Monday, November 26, 2012

Install Tiki Wiki CMS Groupware 9.2 on Ubuntu 12.10/12.04 and Linux Mint 14/13

In this tutorial, we will see the installation of another CMS called Tiki Wiki CMS Groupware under Ubuntu/Linux Mint. This content management system is highly configurable with support for modules and it offers webmasters all needed features to create websites, portals, web applications, E-learning (quizzes, webinars, etc.), knowledge base, etc. For more information about TikiWiki, click here.

You can follow this tutorial under the following distributions:

  • Ubuntu 12.10/12.04/11.10 or older
  • Linux Mint 14/13/12 or older
1. LAMP Server Installation

As usual, we will use the LAMP server to run this CMS. Open the terminal and install it with this command:

sudo apt-get install lamp-server^ php5-gd

For more information about the LAMP server, click here.

2. Creating MySQL Database and User

This CMS requires a MySQL database and user to be able to store data. You can create them with phpMyAdmin, or run this sequence of commands from the terminal:

mysql -u root -p 
create database tiki; 
CREATE USER 'tiki-user'@'localhost' IDENTIFIED BY '12345'; 
GRANT ALL PRIVILEGES ON tiki.* TO 'tiki-user' IDENTIFIED BY '12345'; 

The text highlighted in red are randomly selected. You can replace them with your own details. Here are the MySQL details that have been created:

  • Hostname: localhost
  • Database name: tiki
  • Database user: tiki-user
  • Database user password: 12345

3. Installing Tiki Wiki CMS Groupware

Via the terminal, issue these commands to download Tiki Wiki CMS Groupware 9.2  and move its script folder to /var/www/:

cd /tmp 
wget -c -O 
sudo unzip -q -d /var/www/ 
sudo mv /var/www/tiki-9.2 /var/www/tiki 
sudo chmod 777 -R /var/www/tiki 
sudo /etc/init.d/apache2 restart

To start the installation of Tiki, open this web address:


Note: Replace localhost with your server IP address if needed.

You will be redirected to the installation page, follow the setup instructions:

OpenELEC 3.0 Beta 1

Stephan Raue has announced the availability of the first beta build of OpenELEC 3.0, a major new update of the project's Linux-based embedded operating system built specifically to run the XBMC entertainment media hub: "The OpenELEC team is proud to release the first beta of OpenELEC 3.0. Internally this is known by the less-catchy name OpenELEC 2.95.1. Shortly after our OpenELEC 2.0 release we are proud to present our first OpenELEC 3.0 beta. With this new version come many exciting updates. Based on XBMC 12.0 Frodo, OpenELEC 3.0 brings official support for our first ARM devices, the Raspberry Pi, Linux kernel 3.6, improved PVR support and of course, the long-awaited audio engine. This new version of OpenELEC also includes many driver updates, including new support for many DVB and wireless devices. The new boot to RAM option allows PXE systems and slow devices to boot even faster than before." Read the full release announcement for a detailed list of new features and screenshots. Download (MD5): OpenELEC-ION.i386-2.95.1.tar.bz2 (103MB), OpenELEC-ION.x86_64-2.95.1.tar.bz2 (106MB).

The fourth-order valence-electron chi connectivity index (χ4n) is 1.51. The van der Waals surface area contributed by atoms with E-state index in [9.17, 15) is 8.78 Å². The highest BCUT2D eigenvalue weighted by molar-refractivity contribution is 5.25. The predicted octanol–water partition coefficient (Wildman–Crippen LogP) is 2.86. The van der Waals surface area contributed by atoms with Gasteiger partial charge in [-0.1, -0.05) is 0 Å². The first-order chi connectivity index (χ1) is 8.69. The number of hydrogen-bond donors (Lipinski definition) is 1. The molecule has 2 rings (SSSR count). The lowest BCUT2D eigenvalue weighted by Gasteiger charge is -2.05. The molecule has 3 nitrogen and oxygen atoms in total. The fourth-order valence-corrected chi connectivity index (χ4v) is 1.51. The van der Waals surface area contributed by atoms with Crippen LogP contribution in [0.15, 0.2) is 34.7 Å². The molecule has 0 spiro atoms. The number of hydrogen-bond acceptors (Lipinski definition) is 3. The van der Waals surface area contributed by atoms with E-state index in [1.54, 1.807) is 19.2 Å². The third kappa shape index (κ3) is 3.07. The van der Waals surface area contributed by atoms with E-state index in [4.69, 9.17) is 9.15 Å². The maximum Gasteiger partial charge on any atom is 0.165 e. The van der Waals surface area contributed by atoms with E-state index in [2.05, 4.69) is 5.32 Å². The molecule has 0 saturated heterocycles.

[How To] Install and Run Chromium OS onto a USB Flash Drive - Ubuntu/Linux Mint

In this tutorial, we will see how to install and run ChromiumOS onto a USB storage device using the OS image created by Hexxeh. The ChromiumOS image will be installed in a 4GB USB stick or higher in persistent mode. You can use the commands given below under Ubuntu/Linux Mint (12.10/12.04/Mint 14/13, etc.) and any other Linux-based system.

Getting Started

Open the terminal and download the ChromiumOS image to your home folder (precisely in the ChromiumOS folder) with these commands:

mkdir ~/ChromiumOS; cd ~/ChromiumOS 
wget -c -O 
unzip ChromeOS*.zip 
mv ChromeOS*.img ChromeOS.img

Let's now identify the USB device by running this command:

fdisk -l

For my system, the USB flash drive is mounted as /dev/sdb1. Unmount the USB device with this command:

sudo umount /dev/sdb1

Note: Replace /dev/sdb1 with your own USB device name.

To create a bootable USB device using the Chrome OS image, run this command (all data in your usb device will be deleted):

sudo dd if=ChromeOS.img of=/dev/sdb1 bs=4M


sudo dd if=ChromeOS.img of=/dev/sdb1 oflag=direct

After you finish, boot from the Chromium OS USB flash drive. You can also use the Plop boot loader which allows to boot from USB storage devices. If you fail to create a bootable USB stick, you can download and use the ChromiumOS VM for VirtualBox from here.

Here are some screenshots of ChromiumOS: